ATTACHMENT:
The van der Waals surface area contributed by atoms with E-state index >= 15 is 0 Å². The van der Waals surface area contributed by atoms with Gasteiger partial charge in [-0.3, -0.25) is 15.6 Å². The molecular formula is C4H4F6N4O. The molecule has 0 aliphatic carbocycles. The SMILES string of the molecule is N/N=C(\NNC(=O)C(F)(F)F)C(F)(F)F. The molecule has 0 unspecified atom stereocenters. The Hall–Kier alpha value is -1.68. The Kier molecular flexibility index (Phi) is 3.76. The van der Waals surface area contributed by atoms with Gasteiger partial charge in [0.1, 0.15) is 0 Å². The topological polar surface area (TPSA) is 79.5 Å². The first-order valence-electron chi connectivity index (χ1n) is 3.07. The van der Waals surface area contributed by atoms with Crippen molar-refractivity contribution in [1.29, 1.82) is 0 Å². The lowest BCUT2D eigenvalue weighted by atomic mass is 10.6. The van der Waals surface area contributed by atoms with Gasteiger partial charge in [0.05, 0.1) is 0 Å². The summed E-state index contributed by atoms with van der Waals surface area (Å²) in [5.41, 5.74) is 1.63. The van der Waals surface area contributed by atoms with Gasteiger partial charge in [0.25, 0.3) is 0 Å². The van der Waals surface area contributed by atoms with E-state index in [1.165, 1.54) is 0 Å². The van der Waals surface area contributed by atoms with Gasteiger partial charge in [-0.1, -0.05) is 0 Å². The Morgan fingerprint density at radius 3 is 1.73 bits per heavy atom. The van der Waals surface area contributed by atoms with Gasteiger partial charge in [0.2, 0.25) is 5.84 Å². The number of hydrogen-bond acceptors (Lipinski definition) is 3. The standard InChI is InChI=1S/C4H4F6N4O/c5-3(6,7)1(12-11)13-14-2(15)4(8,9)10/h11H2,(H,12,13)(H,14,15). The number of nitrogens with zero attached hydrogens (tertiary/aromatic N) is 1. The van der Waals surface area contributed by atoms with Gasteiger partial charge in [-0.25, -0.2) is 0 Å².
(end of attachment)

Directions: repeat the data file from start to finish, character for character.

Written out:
The van der Waals surface area contributed by atoms with E-state index >= 15 is 0 Å². The van der Waals surface area contributed by atoms with Gasteiger partial charge in [-0.3, -0.25) is 15.6 Å². The molecular formula is C4H4F6N4O. The molecule has 0 aliphatic carbocycles. The SMILES string of the molecule is N/N=C(\NNC(=O)C(F)(F)F)C(F)(F)F. The molecule has 0 unspecified atom stereocenters. The Hall–Kier alpha value is -1.68. The Kier molecular flexibility index (Phi) is 3.76. The van der Waals surface area contributed by atoms with Gasteiger partial charge in [0.1, 0.15) is 0 Å². The topological polar surface area (TPSA) is 79.5 Å². The first-order valence-electron chi connectivity index (χ1n) is 3.07. The van der Waals surface area contributed by atoms with Crippen molar-refractivity contribution in [1.29, 1.82) is 0 Å². The lowest BCUT2D eigenvalue weighted by atomic mass is 10.6. The van der Waals surface area contributed by atoms with Gasteiger partial charge in [0.05, 0.1) is 0 Å². The summed E-state index contributed by atoms with van der Waals surface area (Å²) in [5.41, 5.74) is 1.63. The van der Waals surface area contributed by atoms with Gasteiger partial charge in [0.25, 0.3) is 0 Å². The van der Waals surface area contributed by atoms with E-state index in [1.165, 1.54) is 0 Å². The van der Waals surface area contributed by atoms with Gasteiger partial charge in [-0.1, -0.05) is 0 Å². The Morgan fingerprint density at radius 3 is 1.73 bits per heavy atom. The van der Waals surface area contributed by atoms with Gasteiger partial charge in [0.2, 0.25) is 5.84 Å². The number of hydrogen-bond acceptors (Lipinski definition) is 3. The standard InChI is InChI=1S/C4H4F6N4O/c5-3(6,7)1(12-11)13-14-2(15)4(8,9)10/h11H2,(H,12,13)(H,14,15). The number of nitrogens with zero attached hydrogens (tertiary/aromatic N) is 1. The van der Waals surface area contributed by atoms with Gasteiger partial charge in [-0.25, -0.2) is 0 Å².